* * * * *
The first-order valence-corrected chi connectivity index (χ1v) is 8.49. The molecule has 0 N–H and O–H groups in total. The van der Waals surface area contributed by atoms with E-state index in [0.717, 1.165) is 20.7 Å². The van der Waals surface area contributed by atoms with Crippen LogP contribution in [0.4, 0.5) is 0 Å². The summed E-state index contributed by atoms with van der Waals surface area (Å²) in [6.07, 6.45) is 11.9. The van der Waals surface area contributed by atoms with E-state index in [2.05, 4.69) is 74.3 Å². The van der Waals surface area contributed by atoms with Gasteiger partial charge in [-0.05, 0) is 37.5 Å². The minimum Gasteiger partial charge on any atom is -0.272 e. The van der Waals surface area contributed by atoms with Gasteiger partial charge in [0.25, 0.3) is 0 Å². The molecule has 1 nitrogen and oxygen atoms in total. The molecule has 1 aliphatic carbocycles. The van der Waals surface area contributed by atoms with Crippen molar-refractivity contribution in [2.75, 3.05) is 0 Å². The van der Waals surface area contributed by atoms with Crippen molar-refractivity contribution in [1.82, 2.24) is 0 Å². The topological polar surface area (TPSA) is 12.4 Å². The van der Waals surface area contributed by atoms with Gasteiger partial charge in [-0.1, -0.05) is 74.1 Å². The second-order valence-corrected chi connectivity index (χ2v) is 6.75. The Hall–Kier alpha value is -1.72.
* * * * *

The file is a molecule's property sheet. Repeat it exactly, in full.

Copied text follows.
The first-order valence-corrected chi connectivity index (χ1v) is 8.49. The molecule has 0 N–H and O–H groups in total. The van der Waals surface area contributed by atoms with E-state index in [0.717, 1.165) is 20.7 Å². The van der Waals surface area contributed by atoms with Crippen LogP contribution in [0.4, 0.5) is 0 Å². The summed E-state index contributed by atoms with van der Waals surface area (Å²) in [6.07, 6.45) is 11.9. The van der Waals surface area contributed by atoms with E-state index in [2.05, 4.69) is 74.3 Å². The van der Waals surface area contributed by atoms with Gasteiger partial charge in [-0.05, 0) is 37.5 Å². The minimum Gasteiger partial charge on any atom is -0.272 e. The van der Waals surface area contributed by atoms with Gasteiger partial charge in [0.25, 0.3) is 0 Å². The molecule has 1 nitrogen and oxygen atoms in total. The molecule has 1 aliphatic carbocycles. The van der Waals surface area contributed by atoms with Crippen molar-refractivity contribution in [2.75, 3.05) is 0 Å². The van der Waals surface area contributed by atoms with Crippen molar-refractivity contribution in [1.82, 2.24) is 0 Å². The topological polar surface area (TPSA) is 12.4 Å². The van der Waals surface area contributed by atoms with Gasteiger partial charge in [-0.1, -0.05) is 74.1 Å². The second-order valence-corrected chi connectivity index (χ2v) is 6.75. The Hall–Kier alpha value is -1.72.